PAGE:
With only a $50 gap, I’m calling a tie for 3rd Place in our first ever Money Drain Awards.
Dining Out - $440/month
This includes ALL food and drink experiences not prepped or cooked in the home - restaurants, take out, coffee shops, frozen yogurt, ice cream, wineries, bars, bakeries, etc. This is by far the most tempestuous category in the Bay Area. We live in Foodie Nation. Walking down 24th Street in the heart of the Mission, how can you not be enticed by a scoop of Humphry Slocombe’s Secret Breakfast ice cream, a flavorful blend of bourbon and cornflakes? And don’t get me started on the beloved bay area organic Blue Bottle coffee, individually slow dripped less than 48 hours out of a micro roaster, we’re talking smooooth! I’m not going to bore you with elite San Francisco foodie talk, because there are plenty of other blogs for that. Dining out is a phenomenal part of the cultural makeup here, and I’m starting to think we’ve lost our minds declaring we will not be eating out for an entire year. We’re swimming in a sea of sharks.
Groceries and Household - $490/month
I found it too difficult to separate the food groceries from the random household products like detergent and cleaning supplies. Every couple of months, a trip to Costco or Target would greatly increase this tally while some months were much lower, but averaging it out over 12 months resulted in nearly $500 per month in groceries. Really? I think the bulk of it was food, indulging on fancier cuts of meat, name brand labels, gourmet products and over abundance. We simply would buy more than we could eat in a week - especially considering that we were often running for take out or casual dining. Many of the overstocked items would sit in our cabinet for months, even years. Since our spending lockdown started, we’ve been eating the remnants of this bounty.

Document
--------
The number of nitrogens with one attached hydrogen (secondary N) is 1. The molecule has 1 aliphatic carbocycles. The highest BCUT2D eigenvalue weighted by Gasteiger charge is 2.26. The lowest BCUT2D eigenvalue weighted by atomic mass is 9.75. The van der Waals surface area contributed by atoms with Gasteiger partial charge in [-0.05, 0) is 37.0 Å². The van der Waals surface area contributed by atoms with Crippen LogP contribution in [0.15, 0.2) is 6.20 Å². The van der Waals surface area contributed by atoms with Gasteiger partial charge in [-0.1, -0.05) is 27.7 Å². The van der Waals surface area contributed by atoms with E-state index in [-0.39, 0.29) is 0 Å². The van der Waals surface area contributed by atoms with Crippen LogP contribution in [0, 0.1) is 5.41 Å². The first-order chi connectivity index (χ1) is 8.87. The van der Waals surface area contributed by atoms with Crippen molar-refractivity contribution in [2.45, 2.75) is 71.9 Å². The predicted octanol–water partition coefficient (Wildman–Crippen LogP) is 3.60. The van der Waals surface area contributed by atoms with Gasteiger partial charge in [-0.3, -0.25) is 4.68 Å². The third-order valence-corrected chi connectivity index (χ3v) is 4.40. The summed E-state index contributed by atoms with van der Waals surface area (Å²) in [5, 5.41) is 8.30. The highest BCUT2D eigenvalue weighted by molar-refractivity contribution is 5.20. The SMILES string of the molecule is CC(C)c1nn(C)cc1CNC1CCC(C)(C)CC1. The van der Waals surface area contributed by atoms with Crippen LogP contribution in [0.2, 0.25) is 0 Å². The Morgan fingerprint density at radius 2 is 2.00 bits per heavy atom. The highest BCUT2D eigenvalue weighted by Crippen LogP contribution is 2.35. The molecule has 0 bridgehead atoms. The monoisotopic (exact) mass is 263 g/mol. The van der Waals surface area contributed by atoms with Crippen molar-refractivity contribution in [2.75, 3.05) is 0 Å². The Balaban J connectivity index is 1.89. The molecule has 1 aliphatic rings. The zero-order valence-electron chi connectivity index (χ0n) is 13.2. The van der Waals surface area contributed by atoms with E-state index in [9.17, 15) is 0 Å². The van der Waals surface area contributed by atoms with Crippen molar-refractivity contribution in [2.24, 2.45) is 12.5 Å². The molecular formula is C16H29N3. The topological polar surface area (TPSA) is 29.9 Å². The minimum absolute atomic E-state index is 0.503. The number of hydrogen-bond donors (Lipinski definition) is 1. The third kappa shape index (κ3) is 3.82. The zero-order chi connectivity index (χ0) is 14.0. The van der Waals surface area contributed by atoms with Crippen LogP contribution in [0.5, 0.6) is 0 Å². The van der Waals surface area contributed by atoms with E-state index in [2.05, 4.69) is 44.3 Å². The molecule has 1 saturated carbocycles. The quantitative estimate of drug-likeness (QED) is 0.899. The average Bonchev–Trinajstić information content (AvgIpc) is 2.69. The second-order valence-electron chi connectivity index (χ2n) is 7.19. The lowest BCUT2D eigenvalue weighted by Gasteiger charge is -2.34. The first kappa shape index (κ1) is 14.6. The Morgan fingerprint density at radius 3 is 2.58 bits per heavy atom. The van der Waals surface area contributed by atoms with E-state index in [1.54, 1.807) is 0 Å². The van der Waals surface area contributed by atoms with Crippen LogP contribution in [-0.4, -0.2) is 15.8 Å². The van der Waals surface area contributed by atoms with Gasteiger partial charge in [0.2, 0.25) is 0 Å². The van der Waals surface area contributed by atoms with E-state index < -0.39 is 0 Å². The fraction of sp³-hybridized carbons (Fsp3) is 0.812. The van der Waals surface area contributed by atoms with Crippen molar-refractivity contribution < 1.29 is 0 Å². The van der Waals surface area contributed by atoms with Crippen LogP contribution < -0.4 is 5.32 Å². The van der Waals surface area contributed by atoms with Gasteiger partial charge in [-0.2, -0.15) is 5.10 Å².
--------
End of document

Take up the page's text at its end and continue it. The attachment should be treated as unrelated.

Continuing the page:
All in all, spending almost $1000 a month nearly all on food is comical for two people. It’s important to note that we are not giving up foodie culture, and as a result, we are learning to cook our favorite dishes from scratch. To tell ya the truth, cooking at home has thus far been the most rewarding part of this whole experience. 

With only a $50 gap, I’m calling a tie for 3rd Place in our first ever Money Drain Awards.

Dining Out - $440/month

This includes ALL food and drink experiences not prepped or cooked in the home - restaurants, take out, coffee shops, frozen yogurt, ice cream, wineries, bars, bakeries, etc. This is by far the most tempestuous category in the Bay Area. We live in Foodie Nation. Walking down 24th Street in the heart of the Mission, how can you not be enticed by a scoop of Humphry Slocombe’s Secret Breakfast ice cream, a flavorful blend of bourbon and cornflakes? And don’t get me started on the beloved bay area organic Blue Bottle coffee, individually slow dripped less than 48 hours out of a micro roaster, we’re talking smooooth! I’m not going to bore you with elite San Francisco foodie talk, because there are plenty of other blogs for that. Dining out is a phenomenal part of the cultural makeup here, and I’m starting to think we’ve lost our minds declaring we will not be eating out for an entire year. We’re swimming in a sea of sharks.

Groceries and Household - $490/month

I found it too difficult to separate the food groceries from the random household products like detergent and cleaning supplies. Every couple of months, a trip to Costco or Target would greatly increase this tally while some months were much lower, but averaging it out over 12 months resulted in nearly $500 per month in groceries. Really? I think the bulk of it was food, indulging on fancier cuts of meat, name brand labels, gourmet products and over abundance. We simply would buy more than we could eat in a week - especially considering that we were often running for take out or casual dining. Many of the overstocked items would sit in our cabinet for months, even years. Since our spending lockdown started, we’ve been eating the remnants of this bounty. 

All in all, spending almost $1000 a month nearly all on food is comical for two people. It’s important to note that we are not giving up foodie culture, and as a result, we are learning to cook our favorite dishes from scratch. To tell ya the truth, cooking at home has thus far been the most rewarding part of this whole experience. 

14 July 2011 ·

About Me

My husband and I, both artists, are seeking financial sanity amidst the financial insanity in the San Francisco Bay Area. We are on a quest to change our spending habits, get out of debt and start saving.